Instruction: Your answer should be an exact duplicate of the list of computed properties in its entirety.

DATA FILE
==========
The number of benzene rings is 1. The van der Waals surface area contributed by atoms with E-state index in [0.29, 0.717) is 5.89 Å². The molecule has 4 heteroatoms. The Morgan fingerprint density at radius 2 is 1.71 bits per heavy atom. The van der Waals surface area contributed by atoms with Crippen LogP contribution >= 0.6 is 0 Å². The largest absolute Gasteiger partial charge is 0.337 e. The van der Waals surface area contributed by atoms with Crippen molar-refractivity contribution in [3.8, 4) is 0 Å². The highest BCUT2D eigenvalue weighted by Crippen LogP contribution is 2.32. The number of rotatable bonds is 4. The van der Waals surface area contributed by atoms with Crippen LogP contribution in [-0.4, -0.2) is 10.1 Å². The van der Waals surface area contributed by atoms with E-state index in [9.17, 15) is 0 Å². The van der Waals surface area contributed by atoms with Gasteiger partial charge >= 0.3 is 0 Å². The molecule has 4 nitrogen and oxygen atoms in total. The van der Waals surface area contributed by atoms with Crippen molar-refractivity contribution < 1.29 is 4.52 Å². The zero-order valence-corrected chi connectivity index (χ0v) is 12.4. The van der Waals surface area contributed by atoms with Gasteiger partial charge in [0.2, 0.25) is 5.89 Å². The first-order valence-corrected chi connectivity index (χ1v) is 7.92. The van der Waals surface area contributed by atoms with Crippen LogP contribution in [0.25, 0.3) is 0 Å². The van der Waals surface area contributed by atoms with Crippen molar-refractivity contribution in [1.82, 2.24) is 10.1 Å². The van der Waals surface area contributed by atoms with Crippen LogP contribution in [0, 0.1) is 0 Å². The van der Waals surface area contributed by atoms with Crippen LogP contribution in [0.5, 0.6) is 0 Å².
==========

The number of benzene rings is 1. The van der Waals surface area contributed by atoms with E-state index in [0.29, 0.717) is 5.89 Å². The molecule has 4 heteroatoms. The Morgan fingerprint density at radius 2 is 1.71 bits per heavy atom. The van der Waals surface area contributed by atoms with Crippen LogP contribution >= 0.6 is 0 Å². The largest absolute Gasteiger partial charge is 0.337 e. The van der Waals surface area contributed by atoms with Crippen molar-refractivity contribution in [3.8, 4) is 0 Å². The highest BCUT2D eigenvalue weighted by Crippen LogP contribution is 2.32. The number of rotatable bonds is 4. The van der Waals surface area contributed by atoms with Crippen LogP contribution in [-0.4, -0.2) is 10.1 Å². The van der Waals surface area contributed by atoms with E-state index in [9.17, 15) is 0 Å². The van der Waals surface area contributed by atoms with Gasteiger partial charge >= 0.3 is 0 Å². The molecule has 4 nitrogen and oxygen atoms in total. The van der Waals surface area contributed by atoms with Crippen molar-refractivity contribution < 1.29 is 4.52 Å². The zero-order valence-corrected chi connectivity index (χ0v) is 12.4. The van der Waals surface area contributed by atoms with Gasteiger partial charge in [0.2, 0.25) is 5.89 Å². The first-order valence-corrected chi connectivity index (χ1v) is 7.92. The van der Waals surface area contributed by atoms with Crippen LogP contribution in [0.25, 0.3) is 0 Å². The van der Waals surface area contributed by atoms with Crippen molar-refractivity contribution in [1.82, 2.24) is 10.1 Å². The van der Waals surface area contributed by atoms with Crippen LogP contribution in [0, 0.1) is 0 Å². The van der Waals surface area contributed by atoms with Crippen LogP contribution in [0.5, 0.6) is 0 Å².